They bring in experts to talk about practical issues surrounding extended travel, like finances, safety and health care, and more philosophical topics like the value of rest and breaking free of intergenerational trauma.

“When I coach women who are looking to take a sabbatical, the main thing they’re looking for is permission,” says Dowe, who moved to Mexico City as part of her reinvention.

She says it’s powerful to showcase women taking extended travel because “A lot of us aren’t open to possibilities we haven’t been shown before.”

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Perry experienced that herself when she took a vacation to Brazil in 2014 and met people staying in her hostel who were travelling for months, not days.

“I thought for sure people who travelled long term were all trust fund babies,” Perry says. She researched budget travel and found people making it work on $40 (€37) a day.

How to take an adult gap year on a budget

Cost is a common obstacle for people considering a break but there are creative ways around that, Perry says.

“Housesitting is the reason I can work very little and travel a lot,” she says. She teaches an online class for travellers interested in getting started as a housesitter.

Alternatively, websites like HomeExchange, Homelink and Holiday Swap connect travellers who would like to trade homes.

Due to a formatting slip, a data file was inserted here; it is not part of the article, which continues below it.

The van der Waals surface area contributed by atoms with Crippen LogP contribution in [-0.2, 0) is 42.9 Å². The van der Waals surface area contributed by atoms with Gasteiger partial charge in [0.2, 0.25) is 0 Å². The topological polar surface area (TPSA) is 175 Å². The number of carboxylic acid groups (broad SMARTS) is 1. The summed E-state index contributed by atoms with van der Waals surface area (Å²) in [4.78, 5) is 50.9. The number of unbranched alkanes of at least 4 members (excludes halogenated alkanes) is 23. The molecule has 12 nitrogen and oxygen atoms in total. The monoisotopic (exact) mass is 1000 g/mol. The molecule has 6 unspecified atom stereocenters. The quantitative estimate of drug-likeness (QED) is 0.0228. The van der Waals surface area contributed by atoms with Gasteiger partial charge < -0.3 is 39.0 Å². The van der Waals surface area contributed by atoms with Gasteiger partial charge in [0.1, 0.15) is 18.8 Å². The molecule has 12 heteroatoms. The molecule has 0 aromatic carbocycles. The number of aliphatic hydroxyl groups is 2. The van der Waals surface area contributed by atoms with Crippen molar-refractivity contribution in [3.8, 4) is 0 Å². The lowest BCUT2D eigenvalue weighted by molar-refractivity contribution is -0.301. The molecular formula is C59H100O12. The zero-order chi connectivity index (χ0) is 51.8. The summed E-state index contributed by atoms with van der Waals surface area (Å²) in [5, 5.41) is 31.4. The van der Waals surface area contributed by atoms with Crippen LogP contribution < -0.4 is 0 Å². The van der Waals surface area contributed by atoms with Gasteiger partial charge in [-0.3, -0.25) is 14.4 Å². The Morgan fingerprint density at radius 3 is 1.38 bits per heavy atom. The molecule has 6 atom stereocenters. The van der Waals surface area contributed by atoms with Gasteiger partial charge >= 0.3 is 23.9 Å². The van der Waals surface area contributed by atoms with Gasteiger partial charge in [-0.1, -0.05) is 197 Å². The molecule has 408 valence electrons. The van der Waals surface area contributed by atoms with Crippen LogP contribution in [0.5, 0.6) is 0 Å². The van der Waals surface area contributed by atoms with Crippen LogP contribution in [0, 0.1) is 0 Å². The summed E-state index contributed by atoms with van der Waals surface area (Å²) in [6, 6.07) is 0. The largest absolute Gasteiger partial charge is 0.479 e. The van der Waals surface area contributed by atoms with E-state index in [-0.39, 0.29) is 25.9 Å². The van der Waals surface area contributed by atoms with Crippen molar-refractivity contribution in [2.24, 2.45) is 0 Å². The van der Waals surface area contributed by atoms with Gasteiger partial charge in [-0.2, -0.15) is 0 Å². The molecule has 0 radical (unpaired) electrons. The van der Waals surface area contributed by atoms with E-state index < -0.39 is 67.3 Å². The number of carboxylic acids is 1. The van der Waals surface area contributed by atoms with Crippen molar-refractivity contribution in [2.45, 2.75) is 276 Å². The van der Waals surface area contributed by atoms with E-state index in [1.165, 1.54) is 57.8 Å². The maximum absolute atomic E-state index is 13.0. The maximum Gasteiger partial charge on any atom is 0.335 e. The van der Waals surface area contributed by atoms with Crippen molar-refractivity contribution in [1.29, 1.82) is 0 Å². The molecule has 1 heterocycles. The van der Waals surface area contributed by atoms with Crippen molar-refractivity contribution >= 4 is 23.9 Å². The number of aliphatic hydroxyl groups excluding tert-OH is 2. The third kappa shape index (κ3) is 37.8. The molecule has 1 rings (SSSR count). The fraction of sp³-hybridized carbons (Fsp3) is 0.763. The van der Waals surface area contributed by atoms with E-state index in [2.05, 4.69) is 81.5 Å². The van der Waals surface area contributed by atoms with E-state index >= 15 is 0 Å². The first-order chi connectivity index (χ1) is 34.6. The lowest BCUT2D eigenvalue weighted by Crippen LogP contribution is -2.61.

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Ashley Graham took a break from her work at a non-profit in Washington, D.C., and planned a road trip through the South. She visited friends along the way who could give her a free place to stay.

“It was a great way to connect with my past life,” says Graham, who subsequently relocated to New Orleans after loving the city during her sabbatical tour.

When the mini-sabbatical becomes a way of life

Eric Rewitzer and Annie Galvin put two employees in charge of their San Francisco art gallery to spend the summer in France and Ireland.

“It was terrifying,” says Rewitzer, who describes himself as having been a workaholic and control freak. “It was a huge exercise in trust.”

When they returned to San Francisco, Rewitzer saw his hometown differently. He felt his life had been out of balance, too much work and too little time in nature.

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That shift in perspective led the couple to buy what they thought would be a weekend home in the Sierra Nevada mountains.

It turned into their full-time home when they shut down their gallery during the pandemic. Now they’re considering getting a studio space in San Francisco again.

“It all comes back to that same place of being willing to take chances,” Rewitzer says.

For Gregory Du Bois, one break from college to work as a ski bum in Vail, Colorado, set him on a path of taking mini sabbaticals throughout his corporate IT career.

Each time he took a new job, he negotiated for extended time off, explaining to his managers that to perform at his best, he needed breaks to recharge.

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“It’s such a way of life that I almost don’t think of it as sabbaticals,” says Du Bois, now retired from tech and working as a life coach based in Sedona, Arizona. “For me, it’s a spiritual regeneration.”